OPERATIONLISATION OF REGIONAL AND MULTILATERAL …

Report
WHAT ARE THE LESSONS TO
BE LEARNED FROM THE
EXPERIENCE OF COMESA IN
REGIONAL INTEGRATION
presentation by
Tasara Muzorori, COMESA
Membership and vision
• Formed in 1981 as PTA and transformed into COMESA
in 1994.
• Current membership 19 members stretching from
southern to northern Africa. Some members of COMESA
are also members of AMU, EAC, SADC,IGAD, IOC.
• Vision is to become a fully integrated, internationally
competitive regional economic community in which
there is prosperity evidenced by high standards of
living for its people, political and social stability and
peace, and a community within which goods,
services and labour are free to move across national
borders.
STATUS OF INTEGRATION
• Notified to the WTO as a regional
organisation on June 29, 1995
• Is recognised by the African Union as one
of the RECs for eventually building the
African Common Market
• Attained FTA status in Oct. 2000 initially
with 9 members, now 13.
• Envisages moving into a CU in 2008
REGIONAL INTEGRATION
ACTIVITIES
• A number of activities have been put in place by
COMESA to improve the regional integration and
to facilitate trade.
• In the early days, a Clearing House was
established to minimise the use of hard currency
in intra-regional trade transactions
• Comesa has also adopted an outline of a
customs document (the COMESA-CD) which is
simplified and in some cases has eliminated
upwards of 30 separate documents.
Regional Integration activities Cnd
• COMESA has rules of origin to ensure that
goods accorded preference result from some
level of activity generated from within the
member states
• However, with the low level of development of
most of the membership, the efficacy of ROO is
questionable.
• The ROO are administered essentially by the
certificate of origin. The system favours large
and established firms, whereas in the less
developed countries a sizeable amt of trade is
by small scale cross-border traders.
ACTIVITIES TO FACILITATE
TRADE
• In the transport area, COMESA has a system of
harmonised transit charges for heavy vehicles
and buses
• The Yellow Card system whereby if a vehicle
owner buys the insurance, it is valid in all the
other countries participating in the scheme
facilitates regional travel
• the COMESA carrier’s licence works a lot for the
efficient utilisation of commercial vehicles. The
licence allows commercial vehicles to be
licensed with one licence which is valid
throughout the region.
ACTIVITIES TO FACILITATE
TRADE CONTD..
• The Regional Customs Bond Guarantee scheme is yet
to come into effect, is meant to achieve regional
recognition of a Customs bond. This is expected to
release substantial amounts of money tied up in these
bonds.
• The sub-Saharan African region is perceived as a high
risk area. Hence to deal with this perception, COMESA
came up with the idea of an African Insurance Agency
which covers political risk.
• COMESA has a host of other cooperation activities in the
areas of infrastructure development, private sector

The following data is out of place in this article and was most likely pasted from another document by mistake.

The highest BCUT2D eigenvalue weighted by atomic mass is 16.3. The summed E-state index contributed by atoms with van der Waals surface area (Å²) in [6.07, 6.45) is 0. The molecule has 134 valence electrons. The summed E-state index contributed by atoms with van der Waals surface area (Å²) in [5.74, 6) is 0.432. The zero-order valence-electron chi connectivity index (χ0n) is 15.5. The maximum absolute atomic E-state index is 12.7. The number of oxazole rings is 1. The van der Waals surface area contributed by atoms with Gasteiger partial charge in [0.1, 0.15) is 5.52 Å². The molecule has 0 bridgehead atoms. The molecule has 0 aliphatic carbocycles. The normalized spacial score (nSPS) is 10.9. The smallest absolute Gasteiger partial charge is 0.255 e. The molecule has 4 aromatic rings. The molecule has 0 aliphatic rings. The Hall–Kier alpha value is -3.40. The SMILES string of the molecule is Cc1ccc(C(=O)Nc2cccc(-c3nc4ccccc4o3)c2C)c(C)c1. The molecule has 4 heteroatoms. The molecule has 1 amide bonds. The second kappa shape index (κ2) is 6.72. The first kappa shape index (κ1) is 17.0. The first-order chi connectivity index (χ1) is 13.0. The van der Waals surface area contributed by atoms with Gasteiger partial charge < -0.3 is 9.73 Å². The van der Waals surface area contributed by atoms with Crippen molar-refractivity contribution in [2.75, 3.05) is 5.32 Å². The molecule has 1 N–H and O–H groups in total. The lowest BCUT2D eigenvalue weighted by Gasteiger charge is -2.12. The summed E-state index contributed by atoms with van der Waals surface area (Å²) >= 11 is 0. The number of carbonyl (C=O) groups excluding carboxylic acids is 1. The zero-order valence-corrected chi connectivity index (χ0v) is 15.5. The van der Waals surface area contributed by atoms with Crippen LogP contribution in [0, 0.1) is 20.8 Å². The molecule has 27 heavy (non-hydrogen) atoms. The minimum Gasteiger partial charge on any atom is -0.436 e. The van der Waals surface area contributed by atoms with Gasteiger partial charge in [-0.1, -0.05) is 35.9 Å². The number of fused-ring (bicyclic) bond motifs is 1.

development, investment, gender, and agriculture.
ACTIVITIES TO FACILITATE
TRADE CONTD…
• COMESA is working on a concept of one
stop border post for contiguous countries
so as to facilitate clearance of traffic at the
borders.
Intra-COMESA Trade
Intra-COMESA trade % of Total COMESA trade
Percentage
9.00%
8.00%
7.00%
6.00%
5.00%
4.00%
3.00%
2.00%
1.00%
0.00%
1997
1998
1999
2000
2001
Year
2002
2003
2004
2005
• Intra-COMESA trade
increased somewhat
after the region
attained FTA status.
• The level, though stil
remains low.
• Currently carrying out
Trade Flow Analysis
to find out reasons
why intra-trade is low.
COMESA and Multilateral Trade
Agreements
• COMESA is notified with the WTO.
• Most of COMESA’s members are also members of the
WTO, 13 out of the 19 are members of the WTO and 4
others are seeking to accede to the body
• COMESA assists its members to prepare positions in
negotiations in the WTO. For example, COMESA
secured funds and supervised studies on national
assessments of the situation in the services sectors of
the member states. The results from this will be used to
determine which service sectors to negotiate under the
GATS.
COMESA and the Economic
Partnership Agreements
• 16 of COMESA’s members came together
to form the Eastern and Southern Africa
(ESA) group for purposes of negotiating
with the EU on trade relations post 2007.
• The ESA has with one voice emphasised
the development aspect in their relations
with the EU.
COMESA and the AGOA process
• More than half of COMESA’s members
have been declared eligible for AGOA by
the US government.
• COMESA interfaces with US authorities to
have the extension of AGOA benefits and
to mention some the AGOA aspects that
tend to limit the countries from enjoying
the benefits to the attention of the US
authorities.
KEY LESSONS
• Some policies and trade facilitation focused on large
firms when in some countries focus should be on small
scale firms and cross-border traders.
• United voice to speak to other trading partners, EU,
WTO and AGOA
• Some of trade facilitation programmes developed without
pvt sector involvement, now pvt sector more involved
• Rules of origin tend to constrain rather than promoting
trade.
• Large group of countries with multiple membership – no
problem but sometimes tends to dilute commitment to
the integration process.

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